We begin the process of learning to read in the Early Years Foundation Stage with daily systematic, high quality phonics teaching. We teach our children to read using a consistent approach throughout EYFS, KS1 and beyond.
Synthetic phonics refers to an approach to the teaching of reading in which the phonemes [sounds] associated with particular graphemes [letters] are pronounced in isolation and blended together (synthesised). For example, children are taught to take a single-syllable word such as cat apart into its three letters, pronounce a phoneme for each letter in turn, and blend the phonemes together to form a word. Synthetic phonics for writing reverses the sequence: children are taught to say the word they wish to write, segment it into its phonemes and say them in turn, for example d-o-g, and write a grapheme for each phoneme in turn to produce the written word, dog.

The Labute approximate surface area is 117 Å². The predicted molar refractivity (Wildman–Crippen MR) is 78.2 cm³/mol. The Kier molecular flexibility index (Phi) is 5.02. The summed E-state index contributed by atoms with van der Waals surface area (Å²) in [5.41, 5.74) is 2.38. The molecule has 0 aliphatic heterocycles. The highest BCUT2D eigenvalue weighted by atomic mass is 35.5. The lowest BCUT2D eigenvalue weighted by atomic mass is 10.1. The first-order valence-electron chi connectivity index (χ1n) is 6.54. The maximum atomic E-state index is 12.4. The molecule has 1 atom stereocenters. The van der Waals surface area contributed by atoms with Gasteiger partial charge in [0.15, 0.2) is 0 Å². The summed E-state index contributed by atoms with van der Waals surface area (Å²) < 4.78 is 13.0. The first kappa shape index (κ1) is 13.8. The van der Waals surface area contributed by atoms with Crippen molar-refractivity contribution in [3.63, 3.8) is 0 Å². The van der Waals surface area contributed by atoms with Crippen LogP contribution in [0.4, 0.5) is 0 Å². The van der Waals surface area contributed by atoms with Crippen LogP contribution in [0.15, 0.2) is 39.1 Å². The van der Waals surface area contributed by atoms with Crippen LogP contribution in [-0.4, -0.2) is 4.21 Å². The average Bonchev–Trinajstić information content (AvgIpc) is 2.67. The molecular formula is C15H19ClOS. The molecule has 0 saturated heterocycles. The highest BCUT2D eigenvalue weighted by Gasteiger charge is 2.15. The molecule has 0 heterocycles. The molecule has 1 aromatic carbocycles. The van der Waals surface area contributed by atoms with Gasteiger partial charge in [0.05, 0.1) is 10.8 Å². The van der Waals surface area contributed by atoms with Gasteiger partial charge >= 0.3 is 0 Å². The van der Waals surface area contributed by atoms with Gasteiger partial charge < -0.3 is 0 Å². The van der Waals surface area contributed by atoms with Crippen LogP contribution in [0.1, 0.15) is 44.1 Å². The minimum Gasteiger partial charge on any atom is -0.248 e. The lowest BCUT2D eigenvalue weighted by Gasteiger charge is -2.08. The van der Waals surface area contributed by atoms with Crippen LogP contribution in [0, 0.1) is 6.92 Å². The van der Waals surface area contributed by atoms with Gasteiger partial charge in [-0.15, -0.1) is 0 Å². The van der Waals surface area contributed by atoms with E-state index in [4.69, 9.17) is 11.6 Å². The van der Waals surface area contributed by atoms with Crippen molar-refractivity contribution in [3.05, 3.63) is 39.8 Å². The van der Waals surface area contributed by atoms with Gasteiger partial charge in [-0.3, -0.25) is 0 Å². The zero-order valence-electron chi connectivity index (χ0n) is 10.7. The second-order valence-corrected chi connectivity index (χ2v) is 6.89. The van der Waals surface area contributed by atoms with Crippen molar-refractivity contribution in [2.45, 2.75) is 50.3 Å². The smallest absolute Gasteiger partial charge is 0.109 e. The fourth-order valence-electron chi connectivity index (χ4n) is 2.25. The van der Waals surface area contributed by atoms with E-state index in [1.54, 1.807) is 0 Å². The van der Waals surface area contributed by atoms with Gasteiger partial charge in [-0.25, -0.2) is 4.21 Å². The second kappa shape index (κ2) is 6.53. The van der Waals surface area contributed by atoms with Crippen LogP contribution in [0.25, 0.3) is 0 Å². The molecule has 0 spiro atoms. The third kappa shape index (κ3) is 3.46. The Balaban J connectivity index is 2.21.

Fidelity to fluency
We follow the one of the DfE validated phonics schemes: Read, Write, Inc. Phonics scheme with fidelity. We have an expectation that all pupils will meet the minimum half-termly expectations of progress from Reception to Year 2 unless they have recently arrived or have significant SEND. All pupils who are learning to read receive direct teaching of RWI Phonics, reading and writing for 1 hour and 15 minutes every day (and up to 45 minutes in Reception by Term 3). Once children have completed the Phonics programme to the end of Grey Storybooks, they will begin RWI Comprehension in Year 2. It is our expectation that the vast majority of children will be fluent readers before the end of Year 2 and will no longer need explicit phonics teaching for reading.